GREEN BAY – By the time the Green Bay Packers complete their five-game whip around the country they will have done more than elevated themselves to platinum frequent-flyer status.
They will have declared their intentions for 2018.
This journey, which started with a flight Friday afternoon to Los Angeles for a Sunday afternoon game against the Los Angeles Rams, bounces them around time zones like they’re long-distance cellular signals.
With a home game sandwiched between a pair of two-game road trips, their next five games will kick off at, in order, Pacific time, Eastern time, Central time, Pacific time and Central time.
There will be four plane rides home during that span, all of them overnight flights that will land at Austin Straubel Airport somewhere between 1:30 a.m. and 6 a.m.. And just to make things interesting, a switchover to daylight savings time will take place while they’re in their beds in another time zone.
This stretch of games stands out as the most difficult a Mike McCarthy team has faced both because of the travel and the quality of opponent it will be facing – the combined winning percentage of the Rams (7-0), New England (5-2), Miami (4-4), Seattle (3-3) and Minnesota (4-2-1) is .671.
But with all of that looming, no one is saying McCarthy needs to come out of that gauntlet 5-0.
In fact, it wouldn’t be fatal for the Packers to lose their next two games and hit the halfway mark 3-4-1. McCarthy’s teams typically play better later in the season, and at the same time the Packers are playing four straight non-division opponents, the rest of the NFC North will be beating up on each other.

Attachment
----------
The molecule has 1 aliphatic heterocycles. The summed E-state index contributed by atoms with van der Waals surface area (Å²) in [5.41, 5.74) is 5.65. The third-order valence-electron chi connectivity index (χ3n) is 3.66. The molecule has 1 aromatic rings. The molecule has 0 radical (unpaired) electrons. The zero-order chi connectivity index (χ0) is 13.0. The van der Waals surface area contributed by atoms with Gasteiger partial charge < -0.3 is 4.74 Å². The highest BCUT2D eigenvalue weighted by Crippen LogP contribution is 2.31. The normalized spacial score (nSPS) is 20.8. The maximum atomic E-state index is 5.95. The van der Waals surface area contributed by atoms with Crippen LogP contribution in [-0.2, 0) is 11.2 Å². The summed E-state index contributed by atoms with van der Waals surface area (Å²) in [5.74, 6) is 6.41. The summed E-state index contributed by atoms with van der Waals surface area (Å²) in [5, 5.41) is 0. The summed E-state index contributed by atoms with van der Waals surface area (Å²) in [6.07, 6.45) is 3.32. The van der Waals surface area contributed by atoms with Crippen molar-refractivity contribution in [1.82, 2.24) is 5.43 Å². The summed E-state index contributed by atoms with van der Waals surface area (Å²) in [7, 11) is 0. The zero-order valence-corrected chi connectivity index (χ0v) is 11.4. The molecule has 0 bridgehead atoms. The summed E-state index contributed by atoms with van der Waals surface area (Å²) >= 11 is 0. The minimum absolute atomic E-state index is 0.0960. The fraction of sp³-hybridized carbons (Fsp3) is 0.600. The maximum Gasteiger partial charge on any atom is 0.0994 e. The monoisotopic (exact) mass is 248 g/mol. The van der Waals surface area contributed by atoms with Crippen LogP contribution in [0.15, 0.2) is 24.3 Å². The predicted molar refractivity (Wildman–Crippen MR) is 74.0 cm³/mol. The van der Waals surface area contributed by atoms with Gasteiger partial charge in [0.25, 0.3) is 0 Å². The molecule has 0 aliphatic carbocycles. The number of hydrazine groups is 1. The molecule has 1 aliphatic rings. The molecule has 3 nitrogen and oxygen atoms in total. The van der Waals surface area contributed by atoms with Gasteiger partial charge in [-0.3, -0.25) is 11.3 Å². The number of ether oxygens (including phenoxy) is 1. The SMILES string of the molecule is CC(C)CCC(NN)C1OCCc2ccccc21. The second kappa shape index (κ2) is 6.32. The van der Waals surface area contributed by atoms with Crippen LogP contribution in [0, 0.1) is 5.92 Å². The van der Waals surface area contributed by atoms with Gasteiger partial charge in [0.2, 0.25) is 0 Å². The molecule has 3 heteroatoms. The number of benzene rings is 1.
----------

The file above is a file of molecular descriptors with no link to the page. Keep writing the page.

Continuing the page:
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The most important part of the next two games isn’t that the Packers pull off major upsets, it’s that they give the two conference powerhouses all they can handle. It’s that they start building some capital for the final three games of that five-game stretch and a favorable December schedule.
If the Packers get blown out against the Rams, the team is going to splinter. There have already been signs of it with quarterback Aaron Rodgers’ veiled shots at McCarthy after the Bills game, safety Ha Ha Clinton-Dix’s declaration he’ll be playing somewhere else next season and rumblings about why running back Aaron Jones isn’t being used more.
If you go back to 2010, the year McCarthy won his only Super Bowl, the Packers sustained a huge blow to their season when Rodgers suffered a concussion and the team got blown out in Detroit. With their playoff chances dwindling in what looked to be a promising season, the Packers went into New England with Matt Flynn as their quarterback.
McCarthy started the game with an onside kick, which the Packers recovered. The defense challenged the Patriots receivers at the line of scrimmage and had Tom Brady frustrated. If not for a horrendous special teams gaffe, the game might have gone in the Packers’ favor.
The loss dropped the Packers to 8-6, but it turned into a validation that the team could compete with anybody and it led to a late-season rally and run through the playoffs that saw the Packers become the best team in the NFL. Everything came together when the chances of it falling apart looked so likely.
If the Packers get blown out against the Rams, McCarthy is going to have to pull off a miracle to keep this team afloat. Maybe there’s a repeat waiting to happen when the Packers face the Patriots on Nov. 4, but it would be best not to chance it.